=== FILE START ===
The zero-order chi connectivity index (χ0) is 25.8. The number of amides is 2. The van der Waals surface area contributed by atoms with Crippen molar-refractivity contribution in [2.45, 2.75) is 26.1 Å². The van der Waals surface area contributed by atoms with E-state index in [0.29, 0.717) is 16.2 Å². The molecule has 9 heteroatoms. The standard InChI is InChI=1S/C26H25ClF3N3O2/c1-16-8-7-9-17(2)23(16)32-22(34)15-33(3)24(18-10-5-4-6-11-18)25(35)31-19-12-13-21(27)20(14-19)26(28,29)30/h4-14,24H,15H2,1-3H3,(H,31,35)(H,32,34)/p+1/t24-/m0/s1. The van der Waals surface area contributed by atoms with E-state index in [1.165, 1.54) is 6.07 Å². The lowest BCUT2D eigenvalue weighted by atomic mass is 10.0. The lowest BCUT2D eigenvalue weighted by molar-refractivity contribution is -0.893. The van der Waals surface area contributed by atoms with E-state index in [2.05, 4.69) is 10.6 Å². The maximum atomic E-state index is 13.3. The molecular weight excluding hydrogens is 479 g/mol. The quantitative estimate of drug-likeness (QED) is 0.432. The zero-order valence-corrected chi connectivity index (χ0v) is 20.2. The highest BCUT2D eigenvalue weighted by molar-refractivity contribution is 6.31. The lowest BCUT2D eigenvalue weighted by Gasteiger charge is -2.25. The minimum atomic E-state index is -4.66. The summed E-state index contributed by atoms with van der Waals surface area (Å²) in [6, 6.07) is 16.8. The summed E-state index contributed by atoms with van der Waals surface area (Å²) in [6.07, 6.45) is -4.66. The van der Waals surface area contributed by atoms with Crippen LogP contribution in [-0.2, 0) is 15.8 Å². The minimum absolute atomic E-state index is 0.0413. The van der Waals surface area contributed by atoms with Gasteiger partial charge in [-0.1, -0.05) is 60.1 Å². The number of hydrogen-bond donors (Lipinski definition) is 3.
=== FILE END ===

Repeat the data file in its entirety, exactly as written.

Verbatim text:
The zero-order chi connectivity index (χ0) is 25.8. The number of amides is 2. The van der Waals surface area contributed by atoms with Crippen molar-refractivity contribution in [2.45, 2.75) is 26.1 Å². The van der Waals surface area contributed by atoms with E-state index in [0.29, 0.717) is 16.2 Å². The molecule has 9 heteroatoms. The standard InChI is InChI=1S/C26H25ClF3N3O2/c1-16-8-7-9-17(2)23(16)32-22(34)15-33(3)24(18-10-5-4-6-11-18)25(35)31-19-12-13-21(27)20(14-19)26(28,29)30/h4-14,24H,15H2,1-3H3,(H,31,35)(H,32,34)/p+1/t24-/m0/s1. The van der Waals surface area contributed by atoms with E-state index in [1.165, 1.54) is 6.07 Å². The lowest BCUT2D eigenvalue weighted by atomic mass is 10.0. The lowest BCUT2D eigenvalue weighted by molar-refractivity contribution is -0.893. The van der Waals surface area contributed by atoms with E-state index in [2.05, 4.69) is 10.6 Å². The maximum atomic E-state index is 13.3. The molecular weight excluding hydrogens is 479 g/mol. The quantitative estimate of drug-likeness (QED) is 0.432. The zero-order valence-corrected chi connectivity index (χ0v) is 20.2. The highest BCUT2D eigenvalue weighted by molar-refractivity contribution is 6.31. The lowest BCUT2D eigenvalue weighted by Gasteiger charge is -2.25. The minimum atomic E-state index is -4.66. The summed E-state index contributed by atoms with van der Waals surface area (Å²) in [6, 6.07) is 16.8. The summed E-state index contributed by atoms with van der Waals surface area (Å²) in [6.07, 6.45) is -4.66. The van der Waals surface area contributed by atoms with Crippen LogP contribution in [-0.2, 0) is 15.8 Å². The minimum absolute atomic E-state index is 0.0413. The van der Waals surface area contributed by atoms with Gasteiger partial charge in [-0.1, -0.05) is 60.1 Å². The number of hydrogen-bond donors (Lipinski definition) is 3.